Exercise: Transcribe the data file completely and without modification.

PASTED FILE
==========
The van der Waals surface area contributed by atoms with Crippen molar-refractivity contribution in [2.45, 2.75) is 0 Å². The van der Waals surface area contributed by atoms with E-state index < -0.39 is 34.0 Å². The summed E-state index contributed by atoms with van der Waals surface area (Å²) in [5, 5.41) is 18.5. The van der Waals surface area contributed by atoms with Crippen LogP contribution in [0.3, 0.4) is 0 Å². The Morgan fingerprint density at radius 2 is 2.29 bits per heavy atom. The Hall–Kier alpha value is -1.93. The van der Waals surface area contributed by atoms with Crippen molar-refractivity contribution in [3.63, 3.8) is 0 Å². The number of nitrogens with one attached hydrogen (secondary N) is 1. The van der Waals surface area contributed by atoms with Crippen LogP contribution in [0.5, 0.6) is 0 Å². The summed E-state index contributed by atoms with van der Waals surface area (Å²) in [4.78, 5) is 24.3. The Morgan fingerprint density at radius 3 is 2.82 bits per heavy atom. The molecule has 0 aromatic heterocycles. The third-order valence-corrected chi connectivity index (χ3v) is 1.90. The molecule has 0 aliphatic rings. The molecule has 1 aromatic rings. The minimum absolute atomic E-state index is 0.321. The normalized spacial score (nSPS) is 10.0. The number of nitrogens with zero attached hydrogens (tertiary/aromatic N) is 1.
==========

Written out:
The van der Waals surface area contributed by atoms with Crippen molar-refractivity contribution in [2.45, 2.75) is 0 Å². The van der Waals surface area contributed by atoms with E-state index < -0.39 is 34.0 Å². The summed E-state index contributed by atoms with van der Waals surface area (Å²) in [5, 5.41) is 18.5. The van der Waals surface area contributed by atoms with Crippen LogP contribution in [0.3, 0.4) is 0 Å². The Morgan fingerprint density at radius 2 is 2.29 bits per heavy atom. The Hall–Kier alpha value is -1.93. The van der Waals surface area contributed by atoms with Crippen molar-refractivity contribution in [3.63, 3.8) is 0 Å². The number of nitrogens with one attached hydrogen (secondary N) is 1. The van der Waals surface area contributed by atoms with Crippen LogP contribution in [0.5, 0.6) is 0 Å². The summed E-state index contributed by atoms with van der Waals surface area (Å²) in [4.78, 5) is 24.3. The Morgan fingerprint density at radius 3 is 2.82 bits per heavy atom. The molecule has 0 aromatic heterocycles. The third-order valence-corrected chi connectivity index (χ3v) is 1.90. The molecule has 0 aliphatic rings. The molecule has 1 aromatic rings. The minimum absolute atomic E-state index is 0.321. The normalized spacial score (nSPS) is 10.0. The number of nitrogens with zero attached hydrogens (tertiary/aromatic N) is 1.